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Barry Bonds Indicted on Perjury, Obstruction Charges

Barry Bonds, baseball's home run king, was indicted for perjury and obstruction of justice Thursday and could face prison instead of the Hall of Fame for telling a federal grand jury he did not knowingly use performance-enhancing drugs.

The indictment, culminating a four-year investigation into steroid use by elite athletes, charged Bonds with four counts of perjury and one of obstruction of justice. If convicted, he could be sentenced to a maximum of 30 years in prison.

Shortly after the indictment was handed up, Bonds' personal trainer, Greg Anderson, was ordered released after spending most of the past year in prison for refusing to testify against his longtime friend.

"During the criminal investigation, evidence was obtained including positive tests for the presence of anabolic steroids and other performance enhancing substances for Bonds and other athletes,'' the indictment said.

In August, when the 43-year-old Bonds passed Hank Aaron to become baseball's career home run leader, he flatly rejected any suggestion that this milestone was stained by steroids.

"This record is not tainted at all. At all. Period,'' Bonds said.

Bonds finished the year with 762 homers, seven more than Aaron, and is currently a free agent. In 2001, he set the season record with 73 home runs.

The Giants, the players' union and even the White House called it a sad day for baseball.

"This is a very sad day. For many years, Barry Bonds was an important member of our team and is one of the most talented baseball players of his era. These are serious charges. Now that the judicial process has begun, we look forward to this matter being resolved in a court of law," the Giants said.

Union head Donald Fehr said he was "saddened" to learn of the indictment, but cautioned that "every defendant, including Barry Bonds, is entitled to the presumption of innocence unless and until such time as he is proven guilty beyond a reasonable doubt."

In Washington, White House spokesman Tony Fratto said: "The president is very disappointed to hear this. As this case is now in the criminal justice system, we will refrain from any further specific comments about it. But clearly this is a sad day for baseball."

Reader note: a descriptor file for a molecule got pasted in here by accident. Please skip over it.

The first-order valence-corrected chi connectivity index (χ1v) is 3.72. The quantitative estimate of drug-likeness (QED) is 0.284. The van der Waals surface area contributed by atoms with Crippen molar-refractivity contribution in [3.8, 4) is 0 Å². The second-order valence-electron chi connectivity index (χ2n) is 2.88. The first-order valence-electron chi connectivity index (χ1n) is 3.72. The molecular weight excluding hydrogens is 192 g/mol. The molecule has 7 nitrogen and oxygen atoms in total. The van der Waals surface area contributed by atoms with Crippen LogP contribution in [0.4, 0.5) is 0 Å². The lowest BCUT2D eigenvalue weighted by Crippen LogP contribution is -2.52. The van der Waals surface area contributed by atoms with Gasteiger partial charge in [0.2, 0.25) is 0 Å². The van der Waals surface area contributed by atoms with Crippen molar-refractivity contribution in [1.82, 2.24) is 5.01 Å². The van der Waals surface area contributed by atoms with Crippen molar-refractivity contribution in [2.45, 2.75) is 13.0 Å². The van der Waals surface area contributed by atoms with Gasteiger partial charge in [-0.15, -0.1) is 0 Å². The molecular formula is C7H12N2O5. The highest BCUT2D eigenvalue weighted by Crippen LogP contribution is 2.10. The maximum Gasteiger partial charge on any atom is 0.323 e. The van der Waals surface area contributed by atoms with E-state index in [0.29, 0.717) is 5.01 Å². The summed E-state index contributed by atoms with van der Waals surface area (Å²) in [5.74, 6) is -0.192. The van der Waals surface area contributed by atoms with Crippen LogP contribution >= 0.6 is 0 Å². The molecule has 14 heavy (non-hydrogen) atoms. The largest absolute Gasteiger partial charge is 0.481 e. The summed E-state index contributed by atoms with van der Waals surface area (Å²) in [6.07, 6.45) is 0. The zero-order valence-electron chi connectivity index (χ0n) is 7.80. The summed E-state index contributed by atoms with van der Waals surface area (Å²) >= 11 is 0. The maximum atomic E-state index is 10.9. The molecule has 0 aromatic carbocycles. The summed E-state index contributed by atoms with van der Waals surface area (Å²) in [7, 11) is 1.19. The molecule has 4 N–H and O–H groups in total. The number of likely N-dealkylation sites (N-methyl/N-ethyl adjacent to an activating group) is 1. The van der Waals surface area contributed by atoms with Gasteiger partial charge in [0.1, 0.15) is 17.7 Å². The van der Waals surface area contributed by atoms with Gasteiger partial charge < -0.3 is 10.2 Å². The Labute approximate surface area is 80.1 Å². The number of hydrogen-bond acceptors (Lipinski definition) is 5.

Commissioner Bud Selig withheld judgment, saying, "I take this indictment very seriously and will follow its progress closely."

Bush, who once owned the Texas Rangers, called Bonds to congratulate him in August when the Giants' outfielder broke the home run mark. "You've always been a great hitter and you broke a great record,'' Bush said at the time.

Former Senate Majority Leader George Mitchell, who is investigating drug use in baseball, declined comment. So did Hall of Fame vice president Jeff Idelson.

Bonds joins a parade of defendants tied to the BALCO investigation, including Anderson, who served three months in prison and three months of home detention after pleading guilty to steroid distribution and money laundering.

BALCO founder Victor Conte also served three months in prison after he pleaded guilty to steroids distribution. But Conte has long insisted that Bonds didn't get steroids from his lab.

Shaun Assael of ESPN The Magazine talked to Conte Thursday night and Conte said he may testify on Bonds' behalf that the sample the government claims Bonds tested positive for steroids is not what it seems. Conte claims it was inconclusive for many reasons.

Bonds was charged in the indictment with lying when he said he didn't knowingly take steroids given to him by Anderson. Bonds is also charged with lying that Anderson never injected him with steroids.

"Greg wouldn't do that,'' Bonds testified in December 2003 when asked if Anderson ever gave him any drugs that needed to be injected. "He knows I'm against that stuff.''

Prosecutors promised Bonds they wouldn't charge him with any drug-related counts if he testified truthfully. But according to the indictment, Bonds repeatedly denied taking any steroids or performance-enhancing drugs despite evidence to the contrary.

For instance, investigators seized a so-called "doping calendar'' labeled "BB'' during a raid of Anderson's house.

"He could know other BBs,'' Bonds replied when shown the calendar during his testimony.

Asked directly if Anderson supplied him with steroids, Bonds answered: "Not that I know of.'' Bonds even denied taking steroids when he was shown documents revealing a positive steroids test for a player named Barry B.

Bonds said at the end of the 2003 season, Anderson rubbed some cream on his arm that the trainer said would help him recover. Anderson also gave him something he called "flax seed oil,'' Bonds said.

Bonds then testified that prior to the 2003 season, he never took anything supplied by Anderson -- which the indictment alleges was a lie because the doping calendars seized from Anderson's house were dated 2001.

Bonds became the highest-profile figure caught up in the government investigation, launched in 2002, with the raid of the Bay Area Laboratory Co-Operative (BALCO) -- the Burlingame-based supplements lab that was the center of a steroids distribution ring.

Bonds has long been shadowed by allegations that he used performance-enhancing drugs. The son of former big league star Bobby Bonds, Barry broke into the majors with the Pittsburgh Pirates in 1986 as a lithe, base-stealing outfielder.

By the late 1990s, he'd bulked up to more than 240 pounds -- his head, in particular, becoming noticeably bigger. His physical growth was accompanied by a remarkable power surge.

Speculation of his impending indictment had mounted for more than a year.


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